Tooth sensitivity is the sharp sensation you feel in your teeth after drinking or eating something hot or cold, and it's a very common condition. The Academy of General Dentistry (AGD) estimates that 40 million adults in the U.S. suffer from it. If you're one of them, a bite of cold ice cream or sip of hot coffee can be pretty painful. But what causes sensitive teeth?
The American Dental Association (ADA) suggests there are a number of reasons why you might experience tooth sensitivity. Gum recession is usually the culprit, but teeth grinding or a chipped tooth can cause the same problem. When the tooth enamel becomes worn or otherwise eroded, any food and drink that enters your mouth can hit a nerve – literally.
Each tooth is made up of layers of hard and soft tissue. Enamel is the tough, outermost tissue that covers the entire tooth and solidifies the crown to protect it from typical abrasion. Just beneath the enamel is another hard tissue called dentin. Within the dentin are microscopic canals that, if exposed, can carry food and liquids directly to the soft tissue and nerves at the center of the tooth. Enamel is the strongest material in the human body, but because it's calcified, it does not contain living cells and therefore can't regenerate when it becomes damaged. Caring for and protecting your enamel is essential to alleviating pain associated with sensitive teeth.
What Causes Sensitive Teeth?
A number of things can cause wear and tear on your enamel and contribute to tooth sensitivity.
- Sugar-sweetened beverages like soda and fruit drinks. Even thirst-quenching sports drinks can be very damaging to your teeth if you drink them in excess. When you sip on sugary or acidic drinks for long stretches of time, plaque bacteria uses the sugar left on your teeth to produce acids that wear down the enamel.
- Frequent snacking. The acids from mouth bacteria attack your enamel for up to 20 minutes after you eat or drink. Frequent snacking increases the number of these acid attacks.
- Aggressive brushing. You brush your teeth after big meals but be careful. Brushing too forcefully can be harmful to the gums. Enough vigor could ultimately expose the roots of the teeth, creating another gateway to the nerves at the center of the tooth.
Sensitive Teeth Treatment
Your dentist can guide you through the healing process, but your daily habits and the care you take at home are what'll alleviate your sensitivity for good. When you do enjoy the occasional sugary soda or sticky food, for instance, follow it with a glass of fluoridated water (available right from your tap) to flush these substances away from your teeth. In that same vein, limit your snacking to cut down on the number of acid attacks in your mouth. This will curb the tooth decay that can set in as a result. When selecting snacks, make smart, nutritious decisions. And again, avoid foods with excessive sugar, sodium and saturated fats.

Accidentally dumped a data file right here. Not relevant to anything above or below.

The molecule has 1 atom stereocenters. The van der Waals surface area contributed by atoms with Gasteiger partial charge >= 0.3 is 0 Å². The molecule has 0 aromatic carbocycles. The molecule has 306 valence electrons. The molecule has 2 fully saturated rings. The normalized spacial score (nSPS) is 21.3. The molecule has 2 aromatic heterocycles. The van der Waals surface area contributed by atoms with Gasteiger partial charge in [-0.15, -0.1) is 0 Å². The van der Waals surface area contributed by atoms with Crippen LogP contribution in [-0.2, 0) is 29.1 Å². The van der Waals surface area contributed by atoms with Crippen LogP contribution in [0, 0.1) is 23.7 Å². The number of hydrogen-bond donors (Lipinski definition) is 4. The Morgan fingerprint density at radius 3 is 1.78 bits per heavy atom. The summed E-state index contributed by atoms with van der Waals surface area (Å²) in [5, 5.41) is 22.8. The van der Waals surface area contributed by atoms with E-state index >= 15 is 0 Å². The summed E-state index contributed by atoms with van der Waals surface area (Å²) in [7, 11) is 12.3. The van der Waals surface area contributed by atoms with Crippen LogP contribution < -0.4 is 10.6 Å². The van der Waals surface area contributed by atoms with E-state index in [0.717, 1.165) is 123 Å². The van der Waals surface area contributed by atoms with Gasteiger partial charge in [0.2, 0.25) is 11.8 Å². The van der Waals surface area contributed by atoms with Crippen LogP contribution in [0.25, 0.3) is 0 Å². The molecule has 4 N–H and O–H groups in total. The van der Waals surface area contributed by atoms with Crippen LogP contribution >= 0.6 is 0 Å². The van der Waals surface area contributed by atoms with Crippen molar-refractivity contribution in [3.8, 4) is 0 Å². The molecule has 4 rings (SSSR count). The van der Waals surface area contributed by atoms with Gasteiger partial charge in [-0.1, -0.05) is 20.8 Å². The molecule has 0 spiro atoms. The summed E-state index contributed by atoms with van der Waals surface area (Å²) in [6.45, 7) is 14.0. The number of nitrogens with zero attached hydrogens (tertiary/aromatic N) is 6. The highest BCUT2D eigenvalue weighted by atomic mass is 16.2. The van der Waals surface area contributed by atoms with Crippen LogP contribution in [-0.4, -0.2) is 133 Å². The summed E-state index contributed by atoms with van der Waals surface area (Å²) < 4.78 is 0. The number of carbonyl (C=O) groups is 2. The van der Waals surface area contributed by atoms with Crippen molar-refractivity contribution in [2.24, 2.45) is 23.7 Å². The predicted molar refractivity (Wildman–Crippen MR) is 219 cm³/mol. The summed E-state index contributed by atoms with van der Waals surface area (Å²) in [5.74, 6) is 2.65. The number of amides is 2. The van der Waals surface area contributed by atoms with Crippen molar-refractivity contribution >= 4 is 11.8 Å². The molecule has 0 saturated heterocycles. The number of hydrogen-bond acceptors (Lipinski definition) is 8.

You can also take charge of your smile via your brushing routine. Switching to a toothpaste for sensitive teeth, such as Colgate® Enamel Health™ Sensitivity Relief, can help block the sensations from reaching the nerve of the tooth, with continued use. To be extra efficient in this habit, switch your toothbrush while you're at it. Continue to brush after meals, but be gentle on your gums. Look at the toothbrush you're using right now: If the bristles are splayed in all directions, you might be brushing too hard. Consider upgrading to a new brush with softer bristles, like Colgate® 360°® Enamel Health™ Sensitive, as opposed to a flat-trim toothbrush.
Strong enamel will help keep you from suffering, but to get there, you need to practice good habits at home to protect your enamel – healthy eating and proper brushing, in particular. Talk to your dentist about it, too. Healthy enamel is crucial to the longevity of your teeth and your overall health.